Here's a really tough question. How do we, as clinicians, take this information and put it into practice in order to help our patients? Many of you know about our WILD 5 Wellness research efforts.
Before we go any further, we want to thank you for all the help and support that you've shared with us over these many years. Without you and your patients' willingness to participate in all of these studies, honestly, this project would still be just an idea. So thank you very much.
If you're new to Wild 5 Wellness and the KickStart30 program, it's a 30‑day evidence‑based wellness program. It's simple and has an element of trackability that's super important. It's something you can suggest to your patients as a way to augment their current treatment.
The workbook contains everything patients will need. The program was designed in a way to promote self‑management. It empowers patients to take an active role in their treatment.
Some clinicians that are using the program in their practices will direct their patients to Amazon, where the workbook is available, and others will keep the workbooks in their offices, and simply give them to their patients that are interested in this type of program.
As a side note, all proceeds from the sale of the workbook are donated to mental health charities at the end of each year. This really is a labor of love.
One other thing to mention. There's a tracking form in the workbook, which we'd encourage you, as practitioners, to review with your patients when you are meeting with them. There's something very powerful about the tracking element of this program.
What we learned is that when patients know someone's going to look at the tracking form, or ask them about it, it really seems to increase their motivation to stick with these practices. Please remember, the goal of this program is not perfection.
It's very important to regularly remind our patients of this. We don't want them to get discouraged when they miss a few days and then they simply want to quit the program.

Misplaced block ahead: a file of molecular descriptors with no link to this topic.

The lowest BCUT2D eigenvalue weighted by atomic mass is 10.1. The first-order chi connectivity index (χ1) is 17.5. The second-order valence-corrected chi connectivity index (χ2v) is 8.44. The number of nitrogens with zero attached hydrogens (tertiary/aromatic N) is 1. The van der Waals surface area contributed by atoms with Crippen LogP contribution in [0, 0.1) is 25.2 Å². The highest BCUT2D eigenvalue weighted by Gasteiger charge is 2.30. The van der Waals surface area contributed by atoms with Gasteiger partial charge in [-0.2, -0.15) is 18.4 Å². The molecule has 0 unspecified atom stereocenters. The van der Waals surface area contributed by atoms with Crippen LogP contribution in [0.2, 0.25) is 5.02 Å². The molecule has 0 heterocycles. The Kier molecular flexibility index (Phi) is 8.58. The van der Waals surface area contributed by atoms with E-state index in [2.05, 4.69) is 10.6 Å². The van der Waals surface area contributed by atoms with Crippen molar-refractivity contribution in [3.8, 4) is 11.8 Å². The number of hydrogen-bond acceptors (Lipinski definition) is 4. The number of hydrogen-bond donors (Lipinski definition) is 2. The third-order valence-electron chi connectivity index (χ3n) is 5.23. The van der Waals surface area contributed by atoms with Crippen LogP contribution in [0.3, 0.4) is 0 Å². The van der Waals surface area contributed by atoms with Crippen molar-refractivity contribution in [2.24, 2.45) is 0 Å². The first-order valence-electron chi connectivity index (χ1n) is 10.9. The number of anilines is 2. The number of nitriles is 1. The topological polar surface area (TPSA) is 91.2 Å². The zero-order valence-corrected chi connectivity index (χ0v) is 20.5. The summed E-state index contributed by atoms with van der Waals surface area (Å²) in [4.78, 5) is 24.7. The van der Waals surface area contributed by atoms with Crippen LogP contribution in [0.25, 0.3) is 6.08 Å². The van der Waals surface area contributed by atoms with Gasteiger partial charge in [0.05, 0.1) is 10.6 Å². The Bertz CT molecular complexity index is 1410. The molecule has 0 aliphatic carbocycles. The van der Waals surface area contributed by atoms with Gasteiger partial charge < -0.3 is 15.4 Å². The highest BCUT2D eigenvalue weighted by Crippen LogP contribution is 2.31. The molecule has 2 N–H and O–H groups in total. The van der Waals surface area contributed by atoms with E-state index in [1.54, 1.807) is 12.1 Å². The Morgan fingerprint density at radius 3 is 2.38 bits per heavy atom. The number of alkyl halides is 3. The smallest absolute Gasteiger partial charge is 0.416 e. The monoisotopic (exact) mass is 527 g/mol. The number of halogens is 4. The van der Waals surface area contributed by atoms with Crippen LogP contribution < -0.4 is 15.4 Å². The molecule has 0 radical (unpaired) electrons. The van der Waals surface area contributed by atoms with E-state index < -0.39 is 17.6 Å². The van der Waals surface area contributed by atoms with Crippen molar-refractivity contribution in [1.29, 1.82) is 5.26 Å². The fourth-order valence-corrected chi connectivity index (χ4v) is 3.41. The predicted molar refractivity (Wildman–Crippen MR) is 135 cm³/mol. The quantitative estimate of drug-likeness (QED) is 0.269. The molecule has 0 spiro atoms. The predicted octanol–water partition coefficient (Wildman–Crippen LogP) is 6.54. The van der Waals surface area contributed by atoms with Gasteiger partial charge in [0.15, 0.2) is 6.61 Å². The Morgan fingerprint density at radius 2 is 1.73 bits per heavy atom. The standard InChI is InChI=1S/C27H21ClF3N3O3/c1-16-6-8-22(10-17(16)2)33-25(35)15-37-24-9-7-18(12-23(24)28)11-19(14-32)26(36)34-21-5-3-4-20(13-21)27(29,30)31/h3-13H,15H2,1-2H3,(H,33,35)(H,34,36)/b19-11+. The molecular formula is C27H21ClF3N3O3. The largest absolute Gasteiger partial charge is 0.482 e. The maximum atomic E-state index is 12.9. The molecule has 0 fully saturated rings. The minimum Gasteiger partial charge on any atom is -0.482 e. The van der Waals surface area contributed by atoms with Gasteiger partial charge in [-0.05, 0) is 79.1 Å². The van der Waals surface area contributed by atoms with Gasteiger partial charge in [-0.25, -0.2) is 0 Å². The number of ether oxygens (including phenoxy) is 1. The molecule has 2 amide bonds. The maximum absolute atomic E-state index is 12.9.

Over the years, we've had really positive feedback from you, our colleagues, and from the many patients that have participated in our study. If I may, again, thank you very much, as well as your patients for your support and encouragement in this work.
Wellness is certainly important to our patients, granted, but what about wellness for all of us? The ones that are actually taking care of patients. We all know that clinician burnout definitely seems to be of great interest in the last few years and for obvious reasons.
Based on our research, we found that wellness‑enhancing practices improve not only disease markers, like depression and anxiety, but also wellness markers. So by improving wellness, we may actually be able to tackle some element of clinical burnout.
However, there's another issue that must be mentioned in terms of clinician burnout. That is working in a toxic system. To me, toxic system means one where wellness is not a priority for all of us. But the system actually harms a person's wellness.
Here are a couple examples of that. In some studies, we see that healthcare providers report excessive work hours, excessive administrative tasks. How about this one, an enormous amount of time spent using electronic medical records. These are all mentioned as contributing to individual levels of burnout.
Honestly, we all know that wellness is not a cure‑all when we try to understand clinician burnout. But it might make sense to implement a wellness intervention at the administrative or corporate level in hopes that positive changes systemwide or top down would result.
We've covered a lot in our time together today. I hope you'll continue to investigate the many benefits of wellness. We will continue to do our research and we promise to share our findings with all of you. Thanks again for taking time to join me in this conversation today about wellness. See you soon.